After the filter, we have a delay circuit, which can be turned on or of with a switch. this is a nice touch the people from Korg could have added to the Volca Keys, as these budget analogue delays always add a lot of noise to the sound. The Gen X-1 gives you control over the Delay time (up to almost a second, I believe), Feedback and Level (another nice touch that allows you to mix the dry and wet signals). If you push the Feedback over the 12 o’clock position, the delay circuit may start to self-oscillate, specially with loud inputs and long delay times.
As for the Modulators, the Gen X-1 gives you an LFO with adjustable Rate and switchable between triangle and square waves. the depth knob send the LFO signal to modulate both the filter cutoff and the oscillator. The effect on the latter depends on whether your “X” button is pressed (LFO modulates the Pulse Width) or nor (LFO modulates pitch). Unfortunately, you cannot switch off the modulation to either the filter or the Oscillator, although something tells me that this won’t be a difficult mod.
Finally, there is also an Envelope generator with adjustable Attack and Decay. There is some clever design on this, because these two knobs do a lot more than just changing attack and decay rates. With the decay knob all the way to the left (zero decay), the sustain phase is automatically turned on, and you get only an attack ramp to a maximum envelope signal. By default, the envelope only modulates the filter cutoff (there is no way to modulate the output amplifier), but a PITCH knob allows you to also modulate the pitch in increasing amounts (the modulation going to the Filter still persists, though).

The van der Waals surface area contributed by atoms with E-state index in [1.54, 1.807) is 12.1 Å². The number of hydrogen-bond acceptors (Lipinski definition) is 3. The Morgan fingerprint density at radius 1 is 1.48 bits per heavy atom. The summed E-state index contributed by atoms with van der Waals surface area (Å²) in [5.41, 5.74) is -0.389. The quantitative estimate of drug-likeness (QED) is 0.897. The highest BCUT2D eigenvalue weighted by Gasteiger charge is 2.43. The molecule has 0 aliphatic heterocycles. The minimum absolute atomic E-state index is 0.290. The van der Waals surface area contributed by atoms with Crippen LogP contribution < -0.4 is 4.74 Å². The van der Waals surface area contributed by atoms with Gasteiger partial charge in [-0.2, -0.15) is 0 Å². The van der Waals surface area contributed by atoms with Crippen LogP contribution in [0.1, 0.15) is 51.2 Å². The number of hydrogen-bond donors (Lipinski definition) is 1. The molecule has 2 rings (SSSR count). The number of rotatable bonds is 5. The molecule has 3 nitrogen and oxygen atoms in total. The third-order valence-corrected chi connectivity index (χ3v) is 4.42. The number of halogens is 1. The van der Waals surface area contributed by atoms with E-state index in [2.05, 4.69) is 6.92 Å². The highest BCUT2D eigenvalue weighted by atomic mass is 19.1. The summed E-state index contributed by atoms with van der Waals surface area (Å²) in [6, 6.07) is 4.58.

Tuning the Stylophone will require a tuner available. The offset for the keyboard can be found on the bottom of the unit. Once you set the lowest C on the keyboard to the desired frequency, you need to check if the middle C on te keyboard is still a C or whether you need to adjust the pitch slope (which is done via a small recessed screw on the top side of the unit). If you do need to adjust the slope, you’ll need to keep adjusting the pitch offset and slope until the keyboard is again in tune.
The Stylophone Gen X-1 first looks like a toy: it is battery operated, it is small and it is cheap. It also retains much of the look of the original stylophone. It is not going to replace any of your current synths, not even the Volcas, but it is no toy. It is an interesting synth that instantly inspired me to make drones and special effects. It is fun to play, and great for adding a touch of low-fi to your music productions. With a little bit of sound processing it can easily fit in a mix. This device is currently available from Dübreq’s website for about 60 euro. This is little more than what people are charging for the monotrons, and it offer much more flexibility and better sound quality. So, are we in the presence of a future classic?